For years, we have known that PFAS have proliferated throughout our environment — and that they are likely killing us. Known as “forever chemicals,” PFAS, or per- and polyfluoroalkyl substances, are human-made chemicals found in myriad places, including cleaning products, cooking utensils, soil, food, and drinking water. They do not break down in the environment, or in the body — a virtue of their design. Long-valued for their nonstick, waterproof, or fire-resistant properties, PFAS have also been linked to numerous health problems, like immune and reproductive problems, and even cancer.
And yet PFAS have escaped meaningful federal regulation — until now.
President-elect Biden pledged in an environmental plan to designate PFAS as hazardous within the Superfund cleanup law, and to set limits for these chemicals in the Safe Drinking Water Act. The Superfund law, or CERCLA (the Comprehensive Environmental Response, Compensation and Liability Act), deals with liability for and remediation of hazardous chemicals.
A Superfund designation, long sought by environmentalists, would trigger increased government regulation of PFAS, and empower the Environmental Protection Agency (EPA) to sue polluters.
The PFAS Superfund plan has three key components:
- Labelling PFAS as “hazardous substances” for the first time.
- Requiring groups to report the release of the chemicals into the environment above a certain level.
- Allowing EPA to sue transgressors and make them financially liable for clean up and reparations.
But will it work? According to experts at the Environmental Working Group (EWG), a non-profit, and other PFAS regulation champions, people have tried to put the cap on PFAS before — and failed.
Inverse sat in on a Facebook Live event Tuesday featuring a panel of experts who discussed Biden’s plans. On the panel was PFAS regulation champion Representative Debbie Dingell of Michigan and PFAS Attorney Rob Bilott. EWG Senior Vice President for Government Affairs Scott Faber and attorney Melanie Benesh also joined the conversation.
Making the jump — The EPA is tasked with cleaning up about 800 hazardous substances under Superfund, but Benesh explained Wednesday that its resources for doing so have gotten smaller over time. Moving PFAS from the “pollutants or contaminants” into the “hazardous substances” category will put “more impetus on the EPA to clean up sites contaminated by PFAS,” she said.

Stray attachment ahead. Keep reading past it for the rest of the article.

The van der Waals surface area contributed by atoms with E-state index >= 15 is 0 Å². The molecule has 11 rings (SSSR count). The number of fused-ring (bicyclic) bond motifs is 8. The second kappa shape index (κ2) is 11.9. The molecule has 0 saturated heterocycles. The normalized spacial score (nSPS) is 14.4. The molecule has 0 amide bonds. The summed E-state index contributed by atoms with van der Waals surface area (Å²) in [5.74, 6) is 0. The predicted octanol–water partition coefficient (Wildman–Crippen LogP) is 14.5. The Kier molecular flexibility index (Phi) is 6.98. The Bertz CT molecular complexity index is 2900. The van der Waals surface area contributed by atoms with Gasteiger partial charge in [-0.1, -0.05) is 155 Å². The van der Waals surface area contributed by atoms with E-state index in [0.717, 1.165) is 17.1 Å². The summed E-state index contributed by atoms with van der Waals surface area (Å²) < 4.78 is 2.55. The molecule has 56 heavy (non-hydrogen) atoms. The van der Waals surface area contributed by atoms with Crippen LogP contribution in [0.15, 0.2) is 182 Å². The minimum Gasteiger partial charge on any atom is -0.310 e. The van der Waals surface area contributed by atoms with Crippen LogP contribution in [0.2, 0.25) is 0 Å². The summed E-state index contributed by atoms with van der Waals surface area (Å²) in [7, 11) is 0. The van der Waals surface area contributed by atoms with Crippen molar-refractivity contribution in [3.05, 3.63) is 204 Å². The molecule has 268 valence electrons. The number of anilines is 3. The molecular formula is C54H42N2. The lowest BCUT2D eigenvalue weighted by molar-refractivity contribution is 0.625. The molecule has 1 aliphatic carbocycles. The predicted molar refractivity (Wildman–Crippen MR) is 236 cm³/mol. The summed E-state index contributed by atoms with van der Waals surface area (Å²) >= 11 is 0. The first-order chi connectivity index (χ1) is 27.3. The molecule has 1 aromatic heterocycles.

The hazardous designation will lead to new reporting requirements for any releases of the chemical over a certain threshold, according to Benesh. When this threshold is exceeded, an investigation is required along with a potential cleanup. And when a chemical is labelled hazardous, the EPA can sue polluters to recover cleanup costs.
Rob Bilott led historic litigation against DuPont, one of the main companies that created PFAS, resulting in a $671 million settlement on behalf of more than 3,500 plaintiffs in 2017. He said of liability: “That’s really the key — we want to make sure that when we move forward here, the [responsible parties] are the ones picking up the tab — not the taxpayers, not the states, not the water providers, not the firemen, or the firehouses.”
Dingell agreed. She should know. Dingell has spearheaded state and national PFAS legislation in the past, including the federal PFAS Action Act of 2019. It seeks to list PFOA and PFOS as “hazardous” under Superfund
Dingell’s PFAS Action Act passed the House in 2020. She said she intends to reintroduce it, and it will be “a top priority in the new Congress.”
Drinking problem — One of the biggest downstream effects of PFAS is contaminated drinking water. While these chemicals are especially prevalent in the groundwater around military facilities, where they are used in firefighting foams, EWG recently reported PFAS water contamination is much more widespread than previously thought.
“We need a strong national protection standard for drinking water,” Dingell said. This would be provided in Biden’s plan within the Safe Drinking Water Act.
And Biden intends to prioritize PFAS “substitutes through procurement,” a move EWG’s Benesh described as, “using the government’s purchasing power to stop buying things with PFAS in them.”
Biden’s proposal also mentions speeding up PFAS toxicity research, although this will require additional resources.
Bilott pointed out that films like Dark Waters, which portrays his fight with DuPont, are exemplary of an encouraging wave of growing public education and engagement around PFAS. Dingell and Benesh also mentioned public awareness as a key factor in achieving new PFA regulations.
But just the sheer fact Biden admits PFAS are a serious problem is encouraging, the experts say.
President-elect Biden “actually saying in his environmental justice plan that PFAS is a priority [is really] a tremendous accomplishment for all of the public advocates and all of the communities who have really done so much work to raise the profile of this issue,” Benesh said.
If Biden’s plans do come through, it will mark a sea-change in the United States’ government approach to environmental regulation of dangerous materials. This plan isn’t just rebuilding the Obama years’ environmental regulations — it is building on them.